To commemorate the crucifixion of Christ, Christian communities across the world perform certain traditions and rituals, both religious and folkloristic.
Long processions usually take place in memory of Christ’s journey towards his crucifixion and death at Calvary - a hill just beyond the walls of Jerusalem.
Other than these traditional processions, Good Friday is also observed in many unique ways all over the world.
Peruvians celebrate Good Friday by suspending normal activities for a week and covering the streets with beautiful carpets of flowers.
In the seaside district of Magdalena, statues of Christ and Our Lady of Sorrows are carried through the streets in a procession.
During the ritual, participants use needles or thorns to prick one another so that Jesus is not left to feel pain alone.
Others sew the participants’ costumes, giving life to exhilarating situations.
Meanwhile, a group of women burn incense.
Alongside the procession, an evocative re-enactment of Jesus’ baptism takes place in the Rímac River.
In Larantuka, on the Indonesian island of Flores, a Good Friday procession takes place at sea.
A wooden canoe transports a statue of Jesus from one church to another.
Thousands of devotees from across the world flock to this small seaport, which was colonised by the Portuguese and whose population is predominately Catholic.
As in many other South American countries, Holy Week is the most important religious event of the year.
Cities seem to transform and residents abandon their regular clothing to don black and purple outfits for the occasion.
In many Ecuadorian cities, locals tie a black ribbon to their doors or balconies, while in some villages, the mourning of Good Friday is carried over until midnight on Easter Saturday.
On the Greek island of Amorgos, Orthodox residents observe Holy Week by repainting their houses white, the traditional colour of the island.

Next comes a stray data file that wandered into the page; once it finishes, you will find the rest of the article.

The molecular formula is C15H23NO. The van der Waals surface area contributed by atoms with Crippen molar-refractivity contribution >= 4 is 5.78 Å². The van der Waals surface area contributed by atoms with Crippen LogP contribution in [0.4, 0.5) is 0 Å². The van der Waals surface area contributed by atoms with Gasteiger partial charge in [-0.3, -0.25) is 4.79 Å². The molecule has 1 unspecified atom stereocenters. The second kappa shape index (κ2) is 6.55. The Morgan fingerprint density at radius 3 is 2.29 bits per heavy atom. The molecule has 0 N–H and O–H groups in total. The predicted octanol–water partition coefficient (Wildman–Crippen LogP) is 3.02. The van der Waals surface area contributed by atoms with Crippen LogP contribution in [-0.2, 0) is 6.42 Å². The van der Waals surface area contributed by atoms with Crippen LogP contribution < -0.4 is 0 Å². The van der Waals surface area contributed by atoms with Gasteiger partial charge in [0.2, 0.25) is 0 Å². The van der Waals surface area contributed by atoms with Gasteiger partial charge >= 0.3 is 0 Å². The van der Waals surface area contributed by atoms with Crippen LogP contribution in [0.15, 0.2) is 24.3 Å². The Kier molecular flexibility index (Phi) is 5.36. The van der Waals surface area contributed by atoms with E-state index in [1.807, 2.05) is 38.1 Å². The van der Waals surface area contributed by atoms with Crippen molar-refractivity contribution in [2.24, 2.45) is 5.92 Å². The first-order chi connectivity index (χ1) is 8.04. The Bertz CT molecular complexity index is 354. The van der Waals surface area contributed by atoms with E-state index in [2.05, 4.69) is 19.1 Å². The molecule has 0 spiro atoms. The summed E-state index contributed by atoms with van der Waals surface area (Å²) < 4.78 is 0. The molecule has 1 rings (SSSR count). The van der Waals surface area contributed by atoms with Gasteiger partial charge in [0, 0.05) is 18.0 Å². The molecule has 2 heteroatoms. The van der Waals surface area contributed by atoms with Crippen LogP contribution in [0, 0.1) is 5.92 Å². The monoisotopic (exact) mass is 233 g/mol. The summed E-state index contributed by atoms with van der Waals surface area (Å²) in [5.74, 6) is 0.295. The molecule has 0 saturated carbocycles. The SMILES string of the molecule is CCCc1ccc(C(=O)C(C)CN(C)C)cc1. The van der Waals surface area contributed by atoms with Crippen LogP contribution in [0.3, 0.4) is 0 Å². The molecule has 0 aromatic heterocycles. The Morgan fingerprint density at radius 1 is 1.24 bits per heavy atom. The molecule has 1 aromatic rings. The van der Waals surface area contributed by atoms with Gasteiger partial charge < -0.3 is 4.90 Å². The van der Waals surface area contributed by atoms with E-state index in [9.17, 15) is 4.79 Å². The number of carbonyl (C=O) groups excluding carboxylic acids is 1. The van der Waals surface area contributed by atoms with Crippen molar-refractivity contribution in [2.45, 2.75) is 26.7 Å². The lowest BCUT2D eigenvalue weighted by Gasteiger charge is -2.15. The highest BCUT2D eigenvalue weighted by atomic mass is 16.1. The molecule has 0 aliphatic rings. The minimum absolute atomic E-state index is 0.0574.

Women make bread and decorate it with red eggs.
The monastery of Panagia Hozoviotissa - embedded in the rock, 300 metres above sea level - was built to protect an icon of the Holy Virgin dating back to AD 812.
On Good Friday, prayers resound throughout the monastery while the faithful offer bread, olives and sweets.
On the same day, streets are adorned with flowers and aromatic herbs, so that when the procession of the Epitaphios - a coffin with the statue of Jesus - passes, the scent floats across the night air.
On Good Friday, the British eat hot cross buns, classic buns made with sultanas and cinnamon and featuring a white cross on top to represent the Passion of Christ.
In London pub The Widow’s Son, almost 200 of these buns are stored in a net hanging over the bar, with one being added to the collection each year.
Legend has it that the old widow's only son left to go to sea, possibly during the Napoleonic Wars, and wrote to her explaining that he would be returning home at Easter and to have a nice hot cross bun waiting for him.
Sadly, he never returned, but his mother continued to keep a fresh hot cross bun every Good Friday for the rest of her life.
On Good Friday in Romania, a tall table sits before the Cross in church, tall enough that you can pass under it.
On the table lies the Epitaphios, a piece of fabric which depicts the burial of Jesus Christ.
Devotees gather in church, bringing flowers for Jesus and their dead loved ones, passing under the table with the Epitaphios three times.
Entire villages take part in an evening ceremony, in which groups of locals follow the Cross in a solemn procession.
Myriad South African Christians gather at Ellis Park Stadium in Johannesburg for a large mass on Good Friday.
Built in 1928, the stadium can hold up to 62,000 people and is home to one of the most popular soccer clubs in the country: the Orlando Pirates Football Club.